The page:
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     Katherine J. Cramer


Title: Professor, Director Morgridge Center for Public Service
Website: https://faculty.polisci.wisc.edu/kwalsh2
Affiliated With: School of Journalism and Mass Communication, LaFollette School of Public Affairs, Department of Forest and Wildlife Ecology, Wisconsin Center for the Advancement of Postsecondary Education, Center for Community and Nonprofit Studies, Center for Integrated Agricultural Systems
Office: 223 North Hall
Office Hours: by appointment
Phone: 608-262-0787
Has Voicemail: Yes
E-Mail: kathy.cramer@wisc.edu
Keywords: Civic Engagement, Deliberation, Political Communication, Public Opinion, Race
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Katherine Cramer (B.A. University of Wisconsin-Madison 1994, Ph.D. University of Michigan 2000) is a professor in the Department of Political Science and Director of the Morgridge Center for Public Service. She is also an affiliate faculty member in the School of Journalism and Mass Communication, the LaFollette School of Public Affairs, the Department of Forest and Wildlife Ecology, the Center for Nonprofits, the Wisconsin Center for the Advancement of Postsecondary Education, and the Center for Integrated Agricultural Systems.  Her work focuses on the way people in the United States make sense of politics and their place in it. She is known for her innovative approach to the study of public opinion, in which she invites herself into the conversations of groups of people to listen to the way they understand public affairs. She is also published as Katherine Cramer Walsh and is the author of The Politics of Resentment: Rural Consciousness in Wisconsin and the Rise of Scott Walker (University of Chicago Press, forthcoming March 2016), Talking about Race: Community Dialogues and the Politics of Difference (University of Chicago Press, 2007), Talking about Politics: Informal Groups and Social Identity in American Life (University of Chicago Press, 2004) and co-author of Democracy at Risk: How Political Choices Have Undermined Citizenship and What We Can Do About It with the members of the American Political Science Association's Task Force on Civic Engagement and Civic Education, Stephen Macedo, Yvette M. Alex-Assensoh, Jeffrey M. Berry, Michael Brintnall, David E. Campbell, Luis Ricardo Fraga, Archon Fung, William A. Galston, Christopher F. Karpowitz, Margaret Levi, Meira Levinson, Keena Lipsitz, Richard G. Niemi, Robert D. Putnam, Wendy M. Rahn, Rob Reich, Robert R. Rodgers, Todd Swanstrom (Brookings, 2005). She is the recipient of the 2012 APSA Qualitative and Multi-Methods Research Section award for the best qualitative or multi-method submission to the American Political Science Review, a 2006 UW-Madison Chancellor’s Distinguished Teaching Award, a 2012-2014 UW-Madison Vilas Associate Award, and a 2015-17 Leon Epstein Faculty Fellowship.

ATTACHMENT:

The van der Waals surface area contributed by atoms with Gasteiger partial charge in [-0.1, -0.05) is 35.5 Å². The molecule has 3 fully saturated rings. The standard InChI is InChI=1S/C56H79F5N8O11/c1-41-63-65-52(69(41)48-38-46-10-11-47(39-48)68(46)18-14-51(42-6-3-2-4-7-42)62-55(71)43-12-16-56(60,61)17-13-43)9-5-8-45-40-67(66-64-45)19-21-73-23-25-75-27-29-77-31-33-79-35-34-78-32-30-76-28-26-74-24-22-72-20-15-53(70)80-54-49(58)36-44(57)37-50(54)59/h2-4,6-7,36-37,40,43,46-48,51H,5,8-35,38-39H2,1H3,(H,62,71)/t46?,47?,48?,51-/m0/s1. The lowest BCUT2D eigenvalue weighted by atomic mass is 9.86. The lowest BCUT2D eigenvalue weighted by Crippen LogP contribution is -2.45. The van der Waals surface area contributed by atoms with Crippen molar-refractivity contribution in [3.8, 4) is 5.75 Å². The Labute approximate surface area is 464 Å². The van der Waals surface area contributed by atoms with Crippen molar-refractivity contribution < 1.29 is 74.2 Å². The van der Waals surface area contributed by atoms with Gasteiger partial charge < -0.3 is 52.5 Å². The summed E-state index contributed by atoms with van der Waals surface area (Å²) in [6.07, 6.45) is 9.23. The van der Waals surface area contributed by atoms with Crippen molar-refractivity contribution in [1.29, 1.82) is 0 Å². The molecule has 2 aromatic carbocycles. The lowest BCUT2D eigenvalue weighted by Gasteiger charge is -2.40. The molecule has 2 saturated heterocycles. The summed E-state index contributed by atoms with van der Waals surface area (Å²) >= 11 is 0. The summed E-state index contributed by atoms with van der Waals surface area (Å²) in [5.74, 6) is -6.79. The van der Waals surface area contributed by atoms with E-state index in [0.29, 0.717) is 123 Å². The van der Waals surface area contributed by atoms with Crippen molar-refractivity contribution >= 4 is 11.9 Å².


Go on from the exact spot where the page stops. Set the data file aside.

Recent Publications

Katherine Cramer "The Turn Away from Government and the Need to Revive the Civic Purpose of Higher Education." Perspectives on Politics 14(2): 442-450.   
Katherine Cramer Katherine J. Cramer. 2016. The Politics of Resentment: Rural Consciousness in Wisconsin and the Rise of Scott Walker. Chicago: University of Chicago Press.   
Katherine Cramer The Politics of Resentment: Rural Consciousness in Wisconsin and the Rise of Scott Walker. 2016. Chicago: University of Chicago Press.
http://press.uchicago.edu/ucp/books/book/chicago/P/bo22879533.html  
Katherine Cramer, Michael W. Wagner, Chris Wells, Lewis A. Friedland, and Dhavan V. Shah . “Cultural Worldviews and Contentious Politics: Evaluative Asymmetry in High-Information Environments” The Good Society, 23(2): 126-144.   
Katherine Cramer, "Putting Inequality In Its Place: Rural Consciousness and the Power of Perspective." American Political Science Review 106 (2012): 517-532.   
Katherine Cramer, Virginia Sapiro, Patricia Strach, and Valerie Hennings. "Gender, Context, and Television Advertising: A Comprehensive Analysis of 2000 and 2002 House Races." Political Research Quarterly 64 (2011): 107-19   
Katherine Cramer, "Get Government Out of It: Heterogeneity of Government Skepticism and Its Connection to Economic Interests and Policy Preferences." In Peter K. Enns and Christopher Wlezien, eds., Who Gets Represented? New York: Russell Sage (2011), 129-159.   
Katherine Cramer. 2009. “Scholars as Citizens: Studying Public Opinion through Ethnography.” In Ed Schatz, ed., Political Ethnography. Chicago: University of Chicago Press.   
Katherine Cramer, 2007. “The Democratic Potential of Civic Dialogue.” In Shawn Rosenberg (ed.) Deliberation, Participation, and Democracy: Can the People Govern? New York: Palgrave MacMillan.   
Katherine Cramer Talking about Race: Community Dialogues and the Politics of Difference. 2007. Chicago: University of Chicago Press.   
Katherine Cramer 2006. “Communities, Race, and Talk: An Analysis of the Occurrence of Civic Intergroup Dialogue Programs.” Journal of Politics 68 (1): 22-33.   
Katherine Cramer, Stephen Macedo, Yvette M. Alex-Assensoh, Jeffrey M. Berry, Michael Brintnall, David E. Campbell, Luis Ricardo Fraga, Archon Fung, William A. Galston, Christopher F. Karpowitz, Margaret Levi, Meira Levinson, Keena Lipsitz, Richard G. Niemi, Robert D. Putnam, Wendy M. Rahn, Rob Reich, Robert R. Rodgers, Todd Swanstrom Democracy at Risk: How Political Choices Have Undermined Citizenship, and What We Can Do About It. 2005. A Report of the American Political Science Association’s Standing Committee on Civic Education and Engagement. Brookings.   
Katherine Cramer Talking about Politics: Informal Groups and Social Identity in American Life. 2004. Chicago: University of Chicago Press.   
 

Current Courses taught for Fall 2016-2017

201 - Special Topics in Political Science

Instructors: Katherine Cramer      Field: American Politics